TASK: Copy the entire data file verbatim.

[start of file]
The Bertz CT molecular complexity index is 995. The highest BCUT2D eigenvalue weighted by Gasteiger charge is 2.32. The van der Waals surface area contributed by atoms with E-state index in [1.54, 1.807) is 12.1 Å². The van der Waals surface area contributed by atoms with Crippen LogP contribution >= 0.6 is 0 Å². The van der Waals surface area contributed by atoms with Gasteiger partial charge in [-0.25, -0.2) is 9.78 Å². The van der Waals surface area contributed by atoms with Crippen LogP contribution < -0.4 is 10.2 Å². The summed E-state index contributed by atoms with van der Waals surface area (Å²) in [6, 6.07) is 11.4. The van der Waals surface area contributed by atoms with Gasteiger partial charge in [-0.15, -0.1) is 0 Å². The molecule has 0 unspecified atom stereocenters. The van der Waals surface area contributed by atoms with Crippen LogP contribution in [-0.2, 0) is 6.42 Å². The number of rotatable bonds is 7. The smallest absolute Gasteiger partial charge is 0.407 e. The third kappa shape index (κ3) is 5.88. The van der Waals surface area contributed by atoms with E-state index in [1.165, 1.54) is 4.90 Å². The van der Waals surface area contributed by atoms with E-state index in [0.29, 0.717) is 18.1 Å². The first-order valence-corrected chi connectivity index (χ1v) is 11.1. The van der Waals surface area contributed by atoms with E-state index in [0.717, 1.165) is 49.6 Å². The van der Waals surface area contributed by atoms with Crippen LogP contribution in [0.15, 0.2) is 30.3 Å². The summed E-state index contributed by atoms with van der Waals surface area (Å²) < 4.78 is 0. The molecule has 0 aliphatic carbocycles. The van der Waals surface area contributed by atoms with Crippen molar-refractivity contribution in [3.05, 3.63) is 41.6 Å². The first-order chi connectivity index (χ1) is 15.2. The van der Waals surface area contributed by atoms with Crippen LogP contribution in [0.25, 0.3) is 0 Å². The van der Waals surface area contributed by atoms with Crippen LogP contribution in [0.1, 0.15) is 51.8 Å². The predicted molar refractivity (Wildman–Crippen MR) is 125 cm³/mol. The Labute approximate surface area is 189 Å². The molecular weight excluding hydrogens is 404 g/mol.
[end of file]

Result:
The Bertz CT molecular complexity index is 995. The highest BCUT2D eigenvalue weighted by Gasteiger charge is 2.32. The van der Waals surface area contributed by atoms with E-state index in [1.54, 1.807) is 12.1 Å². The van der Waals surface area contributed by atoms with Crippen LogP contribution >= 0.6 is 0 Å². The van der Waals surface area contributed by atoms with Gasteiger partial charge in [-0.25, -0.2) is 9.78 Å². The van der Waals surface area contributed by atoms with Crippen LogP contribution < -0.4 is 10.2 Å². The summed E-state index contributed by atoms with van der Waals surface area (Å²) in [6, 6.07) is 11.4. The van der Waals surface area contributed by atoms with Gasteiger partial charge in [-0.15, -0.1) is 0 Å². The molecule has 0 unspecified atom stereocenters. The van der Waals surface area contributed by atoms with Crippen LogP contribution in [-0.2, 0) is 6.42 Å². The number of rotatable bonds is 7. The smallest absolute Gasteiger partial charge is 0.407 e. The third kappa shape index (κ3) is 5.88. The van der Waals surface area contributed by atoms with E-state index in [1.165, 1.54) is 4.90 Å². The van der Waals surface area contributed by atoms with E-state index in [0.29, 0.717) is 18.1 Å². The first-order valence-corrected chi connectivity index (χ1v) is 11.1. The van der Waals surface area contributed by atoms with E-state index in [0.717, 1.165) is 49.6 Å². The van der Waals surface area contributed by atoms with Crippen LogP contribution in [0.15, 0.2) is 30.3 Å². The summed E-state index contributed by atoms with van der Waals surface area (Å²) < 4.78 is 0. The molecule has 0 aliphatic carbocycles. The van der Waals surface area contributed by atoms with Crippen molar-refractivity contribution in [3.05, 3.63) is 41.6 Å². The first-order chi connectivity index (χ1) is 15.2. The van der Waals surface area contributed by atoms with Crippen LogP contribution in [0.25, 0.3) is 0 Å². The van der Waals surface area contributed by atoms with Crippen LogP contribution in [0.1, 0.15) is 51.8 Å². The predicted molar refractivity (Wildman–Crippen MR) is 125 cm³/mol. The Labute approximate surface area is 189 Å². The molecular weight excluding hydrogens is 404 g/mol.